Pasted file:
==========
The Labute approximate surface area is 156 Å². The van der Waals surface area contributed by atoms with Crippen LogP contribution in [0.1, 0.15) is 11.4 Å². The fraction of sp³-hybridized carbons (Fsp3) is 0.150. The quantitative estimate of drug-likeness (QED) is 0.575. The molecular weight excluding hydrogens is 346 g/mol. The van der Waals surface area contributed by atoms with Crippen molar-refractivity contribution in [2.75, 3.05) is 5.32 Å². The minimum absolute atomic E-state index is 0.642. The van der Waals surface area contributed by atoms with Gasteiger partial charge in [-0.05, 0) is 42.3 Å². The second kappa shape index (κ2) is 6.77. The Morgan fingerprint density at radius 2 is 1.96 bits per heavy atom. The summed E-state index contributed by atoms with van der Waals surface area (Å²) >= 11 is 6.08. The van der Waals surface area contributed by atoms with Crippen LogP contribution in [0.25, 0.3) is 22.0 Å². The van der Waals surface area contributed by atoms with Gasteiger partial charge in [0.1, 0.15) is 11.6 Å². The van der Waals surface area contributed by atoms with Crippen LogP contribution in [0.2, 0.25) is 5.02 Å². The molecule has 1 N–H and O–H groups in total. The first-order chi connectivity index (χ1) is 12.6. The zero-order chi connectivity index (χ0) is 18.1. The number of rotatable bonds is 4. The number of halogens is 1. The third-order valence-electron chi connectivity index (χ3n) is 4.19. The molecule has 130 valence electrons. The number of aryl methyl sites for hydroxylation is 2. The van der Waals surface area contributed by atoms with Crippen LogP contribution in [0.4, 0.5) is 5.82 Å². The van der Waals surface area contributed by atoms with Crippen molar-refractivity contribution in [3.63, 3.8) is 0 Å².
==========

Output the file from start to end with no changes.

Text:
The Labute approximate surface area is 156 Å². The van der Waals surface area contributed by atoms with Crippen LogP contribution in [0.1, 0.15) is 11.4 Å². The fraction of sp³-hybridized carbons (Fsp3) is 0.150. The quantitative estimate of drug-likeness (QED) is 0.575. The molecular weight excluding hydrogens is 346 g/mol. The van der Waals surface area contributed by atoms with Crippen molar-refractivity contribution in [2.75, 3.05) is 5.32 Å². The minimum absolute atomic E-state index is 0.642. The van der Waals surface area contributed by atoms with Gasteiger partial charge in [-0.05, 0) is 42.3 Å². The second kappa shape index (κ2) is 6.77. The Morgan fingerprint density at radius 2 is 1.96 bits per heavy atom. The summed E-state index contributed by atoms with van der Waals surface area (Å²) >= 11 is 6.08. The van der Waals surface area contributed by atoms with Crippen LogP contribution in [0.25, 0.3) is 22.0 Å². The van der Waals surface area contributed by atoms with Gasteiger partial charge in [0.1, 0.15) is 11.6 Å². The van der Waals surface area contributed by atoms with Crippen LogP contribution in [0.2, 0.25) is 5.02 Å². The molecule has 1 N–H and O–H groups in total. The first-order chi connectivity index (χ1) is 12.6. The zero-order chi connectivity index (χ0) is 18.1. The number of rotatable bonds is 4. The number of halogens is 1. The third-order valence-electron chi connectivity index (χ3n) is 4.19. The molecule has 130 valence electrons. The number of aryl methyl sites for hydroxylation is 2. The van der Waals surface area contributed by atoms with Crippen LogP contribution in [0.4, 0.5) is 5.82 Å². The van der Waals surface area contributed by atoms with Crippen molar-refractivity contribution in [3.63, 3.8) is 0 Å².